Some of you may be thinking “I know quiet leaders or quiet people who are not effective. They don’t talk to people, they go off and do their own thing and we don’t know what they’re thinking most of the time.”

It is true. Being quiet does not always equal Quietly Powerful. It depends on why someone is quiet. If you feel disempowered in some way because of your quiet nature, you may wish to consider the following.

Seek feedback that can lead to small but important personal changes

When I used to co-facilitate workshops with colleagues, a line from a participant on the feedback form threw me “Megumi was disengaged when she was not facilitating.”

I was horrified, as I was very passionate about these workshops and thought I was giving my all to each and every workshop. I came to realise my focused Japanese listening face was misinterpreted as disengaged. Since getting this piece of feedback and others in other situations, I learned to change my facial expressions more when listening. You will now see me nodding, smiling and vocalising “hmmm” or “yes” more.

As a naturally quiet person, you may be misunderstood like this. If you are not aware of how you are perceived, it can interfere with your communication and relationship building. This doesn’t change who you are; some of these adjustments are very small, so they’re worth discovering and making these small adjustments.

If you don’t seek feedback and act on misperceptions, you will be quietly misunderstood.

Don’t hold yourself back with excuses, blaming others and giving up too quickly

When I received the feedback about not appearing engaged, I went through a process of being upset, thinking that the writers were harsh, then feeling annoyed that they were making incorrect assumptions. My well-meaning colleagues assured me that they didn’t see me as disengaged, and suggested the participants had simply misunderstood. At this point I could have just said, “well, it’s my style, my Japanese face, I can’t do much about that!” – and do nothing.

If you notice you’re saying to yourself or to others “I can’t do xx, it’s just not me” or “I am like this because I am xx”, you limit yourself with excuses. If you say things like “I don’t speak up because others won’t listen” or “people just don’t understand me” then you limit yourself by blaming others or “the system”. 

There are many reasons you may come up with for remaining quiet and hidden, including because we all are naturally inclined to stay inside our comfort zones. Yet you will remain quietly disempowered if you do nothing. 

If you don’t take responsibility to do something yourself, you will remain quietly limited.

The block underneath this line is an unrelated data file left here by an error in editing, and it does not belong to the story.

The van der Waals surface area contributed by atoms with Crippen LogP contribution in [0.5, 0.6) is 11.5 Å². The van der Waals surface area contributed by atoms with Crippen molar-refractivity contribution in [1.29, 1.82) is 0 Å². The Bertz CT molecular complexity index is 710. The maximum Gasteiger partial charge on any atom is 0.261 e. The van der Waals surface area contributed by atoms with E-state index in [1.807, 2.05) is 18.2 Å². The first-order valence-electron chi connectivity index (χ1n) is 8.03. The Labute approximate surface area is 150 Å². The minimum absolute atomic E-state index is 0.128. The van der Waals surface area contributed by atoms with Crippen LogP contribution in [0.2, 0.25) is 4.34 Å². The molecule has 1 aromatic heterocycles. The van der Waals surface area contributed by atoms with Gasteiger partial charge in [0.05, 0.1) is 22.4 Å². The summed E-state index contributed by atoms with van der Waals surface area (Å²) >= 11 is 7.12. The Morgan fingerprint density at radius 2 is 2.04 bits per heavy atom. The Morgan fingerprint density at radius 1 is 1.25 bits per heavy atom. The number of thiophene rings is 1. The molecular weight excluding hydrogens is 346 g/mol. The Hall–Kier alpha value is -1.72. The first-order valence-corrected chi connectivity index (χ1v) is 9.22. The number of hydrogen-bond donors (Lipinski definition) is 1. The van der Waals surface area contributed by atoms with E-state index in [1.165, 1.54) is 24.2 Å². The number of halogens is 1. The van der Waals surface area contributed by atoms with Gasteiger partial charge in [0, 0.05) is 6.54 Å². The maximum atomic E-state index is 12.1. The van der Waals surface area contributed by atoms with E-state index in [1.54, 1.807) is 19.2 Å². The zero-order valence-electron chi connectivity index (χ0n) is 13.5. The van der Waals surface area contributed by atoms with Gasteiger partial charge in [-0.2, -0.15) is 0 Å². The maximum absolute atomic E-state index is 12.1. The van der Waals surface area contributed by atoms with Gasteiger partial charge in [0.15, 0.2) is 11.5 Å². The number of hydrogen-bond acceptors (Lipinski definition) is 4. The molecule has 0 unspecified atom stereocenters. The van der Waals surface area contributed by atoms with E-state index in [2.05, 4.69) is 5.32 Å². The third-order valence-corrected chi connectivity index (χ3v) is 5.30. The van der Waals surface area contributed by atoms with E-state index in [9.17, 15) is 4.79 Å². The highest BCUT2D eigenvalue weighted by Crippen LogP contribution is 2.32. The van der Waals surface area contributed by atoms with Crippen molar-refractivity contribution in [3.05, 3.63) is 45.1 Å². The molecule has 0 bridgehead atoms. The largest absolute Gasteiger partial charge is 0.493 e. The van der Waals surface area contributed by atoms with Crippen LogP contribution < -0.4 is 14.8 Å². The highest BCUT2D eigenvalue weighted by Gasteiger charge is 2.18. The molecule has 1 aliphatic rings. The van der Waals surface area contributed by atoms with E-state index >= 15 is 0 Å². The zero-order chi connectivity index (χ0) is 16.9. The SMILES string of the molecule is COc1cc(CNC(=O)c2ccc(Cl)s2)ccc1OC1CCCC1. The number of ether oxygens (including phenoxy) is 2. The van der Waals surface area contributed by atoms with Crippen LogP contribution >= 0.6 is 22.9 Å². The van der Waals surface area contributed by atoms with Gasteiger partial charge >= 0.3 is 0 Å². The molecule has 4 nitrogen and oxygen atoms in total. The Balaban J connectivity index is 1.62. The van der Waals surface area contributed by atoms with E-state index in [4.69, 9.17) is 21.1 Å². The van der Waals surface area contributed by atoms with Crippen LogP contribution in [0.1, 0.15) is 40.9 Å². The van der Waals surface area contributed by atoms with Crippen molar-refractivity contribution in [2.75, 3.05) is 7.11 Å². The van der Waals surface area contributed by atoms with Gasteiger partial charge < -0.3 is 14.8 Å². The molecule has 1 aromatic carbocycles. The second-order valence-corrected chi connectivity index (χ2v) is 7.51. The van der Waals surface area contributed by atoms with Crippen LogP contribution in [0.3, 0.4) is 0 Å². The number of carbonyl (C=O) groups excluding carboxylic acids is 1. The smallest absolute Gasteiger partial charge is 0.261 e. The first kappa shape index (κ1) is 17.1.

Face into your fear, anxiety and inner critics

At the very first culture workshop I co-facilitated after leaving my career as a strategy and finance professional 18+ years ago, my experienced co-facilitator had me practice before participants arrived and gave me so much feedback that I became even more nervous. While I am sure the experienced facilitator was well-intentioned, that workshop is to this day my worst experience of public speaking. 

I was quietly disempowered. I was in survival mode, just trying to get through the session. I don’t remember the group nor whether they were engaged. I wasn’t listening to what they were saying. The fear and anxiety took over and there was no room for me to be present with the group and use the valuable side of my quiet nature. It has taken me a lot of practice, feedback and meditation to feel comfortable presenting to and facilitating groups and use my quiet strengths. 

So many people I coach share their anxiety about speaking up, especially in groups, being seen and being the centre of attention. The fear of being judged, being seen as incompetent, forgetting what to say and freezing are very common. From my experience, what makes it worse is the unrelenting inner critic that tells you off for every small thing you do wrong, not being clear, not speaking up early enough, not remembering all the points you planned to share. All the attention is on the inner critic and not on the people you are speaking to.

If you don’t have strategies to deal with your inner critics, you will remain quietly absent.

Underestimating the impact you can make

Many people I have met at public events or programs have said that they feel like there is no point speaking up because they won’t be listened to. Or that others have said what they have been thinking about, they have nothing to add and so they don’t need to say anything. 

If this sounds familiar to you, it may be because you also have given up in such a situation, not cared enough to speak up or asked for support to get some space to be heard. 

Only if you value your own contributions can you take active steps to get support or to find other ways to contribute. 

If you don’t believe you can make an impact or do little to enable yourself to make an impact, you will remain quietly disempowered.

Quietly Powerful leaders have developed greater self-awareness and skills to be more comfortable with themselves, be present and make an impact with purpose. More on the attributes of Quietly Powerful leaders are shared in Quietly Powerful Leaders – who are they and why we don’t have enough of them.

This is an extract from my upcoming book, Quietly Powerful: How your quiet nature is your hidden leadership strength, to be published later this year. To stay informed, join the Quietly Powerful newsletter at

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